International Women’s Day

International Women’s Day is celebrated in many countries around the world. It is a day when women are recognized for their achievements without regard to divisions, whether national, ethnic, linguistic, cultural, economic or political. International Women’s Day first emerged from the activities of labour movements at the turn of the twentieth century in North America and across Europe.  The first International Women’s Day was celebrated in 1909, but did not become an “official” day of celebration until 1975.

We here at RockScribes want to take a moment to write about the women who have inspired and motivated us over the year.  Enjoy!

Several women have influenced me over the years, but probably the strongest female influence is the female vocalist for Lacuna Coil, Cristina Scabbia.   Being a fan of Lacuna Coil for almost 18 years, I look at Scabbia as a revolutionary in that “female-fronted” metal genre.  (Though should we really be saying that female-fronted bands are a sub-genre?  Do we do this for anyone else?)

For me, Scabbia has always been a strong influence because of her unapologetic manner.  She embraces each and every part of her womanhood and personality.  She made it acceptable to enjoy heavy music AND still retain your femininity.  You didn’t have to let go of your make-up, dresses, or perfectly coiffed hair to enjoy metal music.

Scabbia also made it socially acceptable to embrace the nerd within.  A Star Wars fan and lover of cats, Scabbia has never shied away from the things in life that make her happy.  She embraces who she is and what she loves.  She encourages her fans to do the same.  It is ultimately refreshing to see someone love themselves so much.

Amongst all of this, perhaps the most admirable trait of Scabbia is that she accepts all of her flaws with her perfections.  She admits to her fans on social media that she won’t always wear make-up or brush her hair.  She shows off her “flaws” as part of her humanity.  She is open about her feelings and share her fears and dreams.

Scabbia taught me to embrace myself–flaws and all.  She taught me that it was okay to retain your femininity, but still stand up for your convictions.  I thank her for that.  I thank her for helping to create a niche in metal music that makes it acceptable for women to join.  To join and not have to relinquish their femininity.  We can choose to be who we want to be.

When I grow up, I hope I can be as strong of Cristina Scabbia.


When we were brainstorming the idea for this post, I felt both excitement and apprehension. Chosing one woman within the music industry that I admire in particular is difficult, but the first name that comes to mind has been the same one since the age of 12; Tori Amos.

Not only do I admire Tori for her unique storytelling, hypnotic vocals, and key arrangements, but when I discovered her she held all of the characteristics that I admired as an adolescent; individualistic, empowered, sultry yet somehow remained a woman of obvious taste. As a natural red head, freckled-ginger- kid, I absolutely detested my natural aesthetic differences from the norm until I saw my first photo of Tori Amos. Seeing Tori didn’t encourage me to learn to like my pale skin and orange locks, but I admired her for embracing what I associated with “ugly”. When considering self authenticity and it’s unmistakable power to one’s quality of life, Tori Amos was the first to set that example for me.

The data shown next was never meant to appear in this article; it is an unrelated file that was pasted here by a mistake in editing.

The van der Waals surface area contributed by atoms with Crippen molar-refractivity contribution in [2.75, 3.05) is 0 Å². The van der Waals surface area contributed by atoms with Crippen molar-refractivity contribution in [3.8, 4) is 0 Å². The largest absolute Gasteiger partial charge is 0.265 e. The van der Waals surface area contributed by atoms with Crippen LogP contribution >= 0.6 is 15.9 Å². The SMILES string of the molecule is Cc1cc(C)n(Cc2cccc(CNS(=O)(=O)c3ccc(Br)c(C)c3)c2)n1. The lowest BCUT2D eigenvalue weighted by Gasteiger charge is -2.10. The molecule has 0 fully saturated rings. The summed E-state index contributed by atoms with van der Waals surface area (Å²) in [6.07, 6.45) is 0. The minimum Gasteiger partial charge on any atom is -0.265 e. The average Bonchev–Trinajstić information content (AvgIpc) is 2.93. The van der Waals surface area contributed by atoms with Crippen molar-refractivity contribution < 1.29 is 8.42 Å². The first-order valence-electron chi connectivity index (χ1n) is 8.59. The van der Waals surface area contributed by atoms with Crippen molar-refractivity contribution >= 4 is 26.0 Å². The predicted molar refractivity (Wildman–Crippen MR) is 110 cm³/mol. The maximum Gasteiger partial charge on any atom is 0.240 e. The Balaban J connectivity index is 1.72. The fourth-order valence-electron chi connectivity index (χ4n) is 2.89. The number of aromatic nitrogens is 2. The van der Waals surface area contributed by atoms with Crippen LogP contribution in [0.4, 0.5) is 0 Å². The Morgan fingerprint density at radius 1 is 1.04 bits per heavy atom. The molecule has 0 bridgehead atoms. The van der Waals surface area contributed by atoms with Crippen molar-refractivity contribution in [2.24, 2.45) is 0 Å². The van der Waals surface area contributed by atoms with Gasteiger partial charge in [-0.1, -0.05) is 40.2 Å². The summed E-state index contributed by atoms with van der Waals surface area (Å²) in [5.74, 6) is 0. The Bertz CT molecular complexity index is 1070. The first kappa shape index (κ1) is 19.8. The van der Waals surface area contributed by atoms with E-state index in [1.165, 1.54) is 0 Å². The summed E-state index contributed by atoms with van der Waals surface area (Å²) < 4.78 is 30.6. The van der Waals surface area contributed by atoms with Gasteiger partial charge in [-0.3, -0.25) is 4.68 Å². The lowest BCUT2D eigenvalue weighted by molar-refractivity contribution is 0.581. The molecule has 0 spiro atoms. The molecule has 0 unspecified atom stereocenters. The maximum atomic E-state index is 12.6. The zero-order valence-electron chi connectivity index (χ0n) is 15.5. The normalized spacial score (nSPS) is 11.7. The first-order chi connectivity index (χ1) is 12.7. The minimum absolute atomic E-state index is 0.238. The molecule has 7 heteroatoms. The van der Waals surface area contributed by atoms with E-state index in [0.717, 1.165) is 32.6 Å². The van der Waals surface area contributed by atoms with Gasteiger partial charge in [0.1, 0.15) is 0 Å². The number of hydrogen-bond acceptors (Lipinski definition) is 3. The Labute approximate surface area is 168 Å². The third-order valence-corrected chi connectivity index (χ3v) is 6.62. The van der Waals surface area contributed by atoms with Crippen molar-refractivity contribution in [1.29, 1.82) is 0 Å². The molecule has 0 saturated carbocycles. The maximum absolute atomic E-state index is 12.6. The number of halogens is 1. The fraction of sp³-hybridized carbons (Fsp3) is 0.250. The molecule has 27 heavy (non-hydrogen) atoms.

I remember when “Cornflake Girl” was new and in heavy rotation on the local alternative radio station in 1994. I remember my dual cassette/AM/FM/phono stereo with the external speakers. I remember how the 90’s generation of feminine progression had a large voice through Lilith Fair and it’s lineup, using female fronted music as a tool for being heard; one giant soapbox for the muliebris gender.


In 1995 I was a sophomore in high school who had upgraded to a 3 disc CD changer stereo, and Tori’s “Under The Pink” remained inserted for an entire year. “Yes, Anastasia” is my favorite song ever composed; not only for the theatrical nature of the music that I’m so fond of, but also for the way in which it was written (click here for that info). Being raised by a Ukrainian immigrant and immersed heavily in Russian culture, it was the first time I had ever experienced a musician (or possibly anyone with any celebrity), who acknowledged something relative to the old country with deep compassion, interest, and affection.

Over the years Tori continued to release music, I continued to listen. She’s the one artist that I can reflect on most any segment of my life and remember one of her songs being on repeat at the time…a sort of soundtrack to my life. Tori remains active both in the studio and thought provoking conversations, remaining consistent in the feminist conversation, fighting the patriarchy in her gentle and understanding way.

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